Home sharing is an innovative approach to housing, which allows older adults to continue living in their homes, while obtaining additional income, companionship and support.
Since the 1980s, many organizations in Canada have been acting as intermediaries between older adults who have a vacant room and those interested in renting it out and helping out. However, the roles of these organizations vary widely: some pre-screen and match participants, while others limit themselves to keeping a registry of rooms to rent. One example is the Symbiosis program at McMaster University, which connects students in need of affordable housing with older adults who have a spare room and who could benefit from support and company.
Such innovative home-sharing programs are being tested around the world, and can be particularly appealing given the housing crisis in many Canadian cities.
But what can research tell us about the experiences of older adults and what do they get from sharing their home?
What research tells usA recent systematic review examined six studies of home-sharing arrangements among people aged 55 and over.(1) Four main themes were identified in these studies and are discussed below.
1. The benefits
By renting a room in their home (generally to a younger person), older adults benefit from companionship, which reduces anxiety and loneliness, and increases feelings of security and motivation to leave the home to participate in activities. They also receive help with daily activities and household chores. All of these contribute to increased well-being and a better quality of life.
2. The challenges
Loss of privacy, difficulty adjusting to someone else's presence, incompatible lifestyles, and sometimes unrealistic expectations about time that should be spent together constitute challenges.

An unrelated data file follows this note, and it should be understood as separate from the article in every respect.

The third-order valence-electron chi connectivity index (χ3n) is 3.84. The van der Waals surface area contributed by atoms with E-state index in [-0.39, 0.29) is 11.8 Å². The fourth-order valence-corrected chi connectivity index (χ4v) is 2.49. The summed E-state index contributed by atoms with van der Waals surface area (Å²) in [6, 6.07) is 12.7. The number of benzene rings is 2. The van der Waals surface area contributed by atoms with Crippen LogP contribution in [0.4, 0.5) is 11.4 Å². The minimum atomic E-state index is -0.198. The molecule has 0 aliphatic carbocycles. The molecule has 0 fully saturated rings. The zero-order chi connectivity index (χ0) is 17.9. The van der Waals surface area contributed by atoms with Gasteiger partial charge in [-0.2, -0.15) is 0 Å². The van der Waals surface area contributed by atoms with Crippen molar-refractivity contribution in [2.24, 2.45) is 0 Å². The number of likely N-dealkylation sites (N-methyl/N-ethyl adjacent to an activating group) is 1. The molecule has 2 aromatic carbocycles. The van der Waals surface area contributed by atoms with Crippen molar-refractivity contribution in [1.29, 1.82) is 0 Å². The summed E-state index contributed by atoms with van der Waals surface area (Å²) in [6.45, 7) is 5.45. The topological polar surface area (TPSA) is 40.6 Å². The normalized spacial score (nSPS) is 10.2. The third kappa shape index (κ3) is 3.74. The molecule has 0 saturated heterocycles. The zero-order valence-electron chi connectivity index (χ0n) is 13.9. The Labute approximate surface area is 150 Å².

In addition, some older adults may be uncomfortable when it comes to enforcing home rules or asking tenants to do chores that were agreed upon. Some prefer to maintain the status quo in order to avoid conflict and thus remain in an uncomfortable situation. The review also raises concerns about the possible risks of abuse in home-sharing arrangements, particularly among vulnerable older adults.
3. Intergenerational exchanges
Research revealed an increase in the frequency of intergenerational contacts through home-sharing programs. Students who have cohabited with an older adult now view older adults more positively, while older adults are more inclined to participate in activities with younger people. Older adults were also motivated to take part in home-sharing programs as a way to help younger generations.
4. The key role of an intermediary organization
The experiences of older adults are more positive when an organization is involved in matching people and offering mediation if problems occur. In the majority of cases, older adults who choose to do connect with an intermediary organization do so because they trust that the organization will have their best interests at heart.
Before sharing your home...Agreeing to share your home with a roommate isn't for everyone. The viability of this arrangement also depends on your values, needs and personal circumstances.
Before sharing your home, do the following:
1. Think about the pros and cons of home sharing (based on your values, needs and personal circumstances);
2. Explore if other housing arrangements me be more appropriate for you;
3. List your home rules and expectations for your roommate;
4. Find a trustworthy organization that could help match people and provide mediation if problems occur (for example, there may be a college or university in your community offering such home-sharing programs); and
5. Do a background check of any potential roommate.